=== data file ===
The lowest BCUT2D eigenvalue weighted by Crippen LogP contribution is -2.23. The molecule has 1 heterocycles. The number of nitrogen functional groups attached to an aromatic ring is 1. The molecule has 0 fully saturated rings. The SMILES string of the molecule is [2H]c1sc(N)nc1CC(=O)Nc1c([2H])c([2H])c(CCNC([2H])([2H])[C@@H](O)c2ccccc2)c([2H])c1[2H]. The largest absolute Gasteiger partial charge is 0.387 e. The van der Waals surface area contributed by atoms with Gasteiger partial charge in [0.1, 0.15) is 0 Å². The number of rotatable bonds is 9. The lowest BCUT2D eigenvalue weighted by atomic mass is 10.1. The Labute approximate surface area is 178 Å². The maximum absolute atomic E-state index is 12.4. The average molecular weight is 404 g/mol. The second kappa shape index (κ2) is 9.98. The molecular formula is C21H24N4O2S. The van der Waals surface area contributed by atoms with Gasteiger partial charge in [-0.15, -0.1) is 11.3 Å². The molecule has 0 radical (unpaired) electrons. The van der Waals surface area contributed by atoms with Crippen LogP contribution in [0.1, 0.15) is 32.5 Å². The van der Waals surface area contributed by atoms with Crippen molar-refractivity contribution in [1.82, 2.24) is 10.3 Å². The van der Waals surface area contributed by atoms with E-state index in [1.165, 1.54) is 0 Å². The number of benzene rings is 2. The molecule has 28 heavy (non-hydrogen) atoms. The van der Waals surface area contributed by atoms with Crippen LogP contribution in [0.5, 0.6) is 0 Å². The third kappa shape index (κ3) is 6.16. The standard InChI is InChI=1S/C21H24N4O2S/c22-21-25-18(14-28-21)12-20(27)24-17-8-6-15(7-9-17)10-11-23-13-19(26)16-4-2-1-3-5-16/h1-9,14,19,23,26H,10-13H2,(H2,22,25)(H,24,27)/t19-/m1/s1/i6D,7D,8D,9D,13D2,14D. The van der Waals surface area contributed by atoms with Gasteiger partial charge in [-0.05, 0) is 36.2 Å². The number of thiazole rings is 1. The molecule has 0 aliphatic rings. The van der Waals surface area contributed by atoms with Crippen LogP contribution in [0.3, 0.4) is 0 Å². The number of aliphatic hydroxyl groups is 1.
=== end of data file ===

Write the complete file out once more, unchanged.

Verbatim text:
The lowest BCUT2D eigenvalue weighted by Crippen LogP contribution is -2.23. The molecule has 1 heterocycles. The number of nitrogen functional groups attached to an aromatic ring is 1. The molecule has 0 fully saturated rings. The SMILES string of the molecule is [2H]c1sc(N)nc1CC(=O)Nc1c([2H])c([2H])c(CCNC([2H])([2H])[C@@H](O)c2ccccc2)c([2H])c1[2H]. The largest absolute Gasteiger partial charge is 0.387 e. The van der Waals surface area contributed by atoms with Gasteiger partial charge in [0.1, 0.15) is 0 Å². The number of rotatable bonds is 9. The lowest BCUT2D eigenvalue weighted by atomic mass is 10.1. The Labute approximate surface area is 178 Å². The maximum absolute atomic E-state index is 12.4. The average molecular weight is 404 g/mol. The second kappa shape index (κ2) is 9.98. The molecular formula is C21H24N4O2S. The van der Waals surface area contributed by atoms with Gasteiger partial charge in [-0.15, -0.1) is 11.3 Å². The molecule has 0 radical (unpaired) electrons. The van der Waals surface area contributed by atoms with Crippen LogP contribution in [0.1, 0.15) is 32.5 Å². The van der Waals surface area contributed by atoms with Crippen molar-refractivity contribution in [1.82, 2.24) is 10.3 Å². The van der Waals surface area contributed by atoms with E-state index in [1.165, 1.54) is 0 Å². The number of benzene rings is 2. The molecule has 28 heavy (non-hydrogen) atoms. The van der Waals surface area contributed by atoms with Crippen LogP contribution in [0.5, 0.6) is 0 Å². The third kappa shape index (κ3) is 6.16. The standard InChI is InChI=1S/C21H24N4O2S/c22-21-25-18(14-28-21)12-20(27)24-17-8-6-15(7-9-17)10-11-23-13-19(26)16-4-2-1-3-5-16/h1-9,14,19,23,26H,10-13H2,(H2,22,25)(H,24,27)/t19-/m1/s1/i6D,7D,8D,9D,13D2,14D. The van der Waals surface area contributed by atoms with Gasteiger partial charge in [-0.05, 0) is 36.2 Å². The number of thiazole rings is 1. The molecule has 0 aliphatic rings. The van der Waals surface area contributed by atoms with Crippen LogP contribution in [0.3, 0.4) is 0 Å². The number of aliphatic hydroxyl groups is 1.